Whanganui DHB puts the spotlight on Foetal Alcohol Spectrum Disorder
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29 August 2017


Whanganui residents are being asked to think about the up to 3000 children born in New Zealand each year with life-long disabilities resulting from their mothers’ decision to drink alcohol during pregnancy.

 

During September, communities worldwide are highlighting International FASD Awareness Month - 44 years after researchers identified Foetal Alcohol Syndrome (FAS) for the first time.

 

Leading the charge for Whanganui District Health Board (WDHB) is health promotion officer Chester Penaflor who’s determined to raise awareness about FASD and the fact that alcohol is now recognised as the leading preventable cause of birth defects and developmental disorders in New Zealand.

 

To encourage staff and visitors to learn about FASD, Mr Penaflor will provide information in Whanganui Hospital’s Main Entrance from 4 to 10 September. On 7 September he will be at Trafalgar Square. Mr Penaflor warns the information is not happy reading and “nor should it be, when you consider how hard life is for those born with FASD,” he says.

 

“While some people have mental retardation, most have normal intelligence but with impaired learning, memory and growth, and difficulty with impulse control and poor judgment. People with FASD are misunderstood, vulnerable to abuse, at risk of entering the criminal justice system, and often without a home and job while struggling with poverty and addiction.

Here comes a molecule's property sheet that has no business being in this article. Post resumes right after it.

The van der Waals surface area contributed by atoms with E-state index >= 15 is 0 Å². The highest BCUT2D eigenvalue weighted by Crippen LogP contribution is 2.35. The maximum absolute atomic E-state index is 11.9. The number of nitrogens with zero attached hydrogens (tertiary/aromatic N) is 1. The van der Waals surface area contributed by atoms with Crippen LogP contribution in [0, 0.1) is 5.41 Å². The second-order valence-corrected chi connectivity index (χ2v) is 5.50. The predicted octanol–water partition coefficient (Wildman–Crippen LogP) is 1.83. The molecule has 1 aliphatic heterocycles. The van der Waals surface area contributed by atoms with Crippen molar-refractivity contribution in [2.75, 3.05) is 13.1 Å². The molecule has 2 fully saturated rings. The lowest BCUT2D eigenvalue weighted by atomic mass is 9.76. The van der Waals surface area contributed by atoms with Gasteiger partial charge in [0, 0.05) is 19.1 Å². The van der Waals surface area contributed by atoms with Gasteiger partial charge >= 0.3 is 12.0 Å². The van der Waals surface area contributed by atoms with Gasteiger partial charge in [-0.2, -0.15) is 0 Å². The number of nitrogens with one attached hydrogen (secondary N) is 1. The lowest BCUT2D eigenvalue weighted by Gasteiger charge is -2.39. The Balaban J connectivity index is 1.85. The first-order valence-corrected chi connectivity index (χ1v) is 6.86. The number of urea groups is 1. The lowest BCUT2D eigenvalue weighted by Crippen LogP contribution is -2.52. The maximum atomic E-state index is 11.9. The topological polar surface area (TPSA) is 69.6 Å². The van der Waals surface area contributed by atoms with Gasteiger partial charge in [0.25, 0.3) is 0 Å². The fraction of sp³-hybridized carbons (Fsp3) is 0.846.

“By raising awareness about what causes FASD and the tragic consequences it can have on people’s lives, we hope to encourage mothers not to drink while pregnant so their babies are born healthy with the best chance at reaching their full potential in life.”

 

Mr Penaflor says to show just how serious people are about trying to prevent FASD, at 9.09am (NZ time) on 9 September FASD Awareness Day will be marked with bells ringing in churches, cities and universities worldwide. The time and date serve as a reminder that it is during the nine months of pregnancy that the unborn child should be protected from the adverse effects of alcohol exposure.

 

In 2003, a proclamation was signed, making September 9 FASD Awareness Day to bring attention to the new term Foetal Alcohol Spectrum Disorders now used worldwide to help people focus on individuals who do not have the full syndrome but who are nonetheless affected by prenatal alcohol exposure.

 

“FASD lasts a lifetime, there is no cure and it is 100 percent preventable,” Mr Penaflor says. “Because unborn children have no voice, we must speak on their behalf.

 

“The month of September is a great opportunity to appeal to our community and educate our family and friends about the importance of abstaining from alcohol during pregnancy. Help give your baby a healthy start by having an alcohol-free pregnancy.”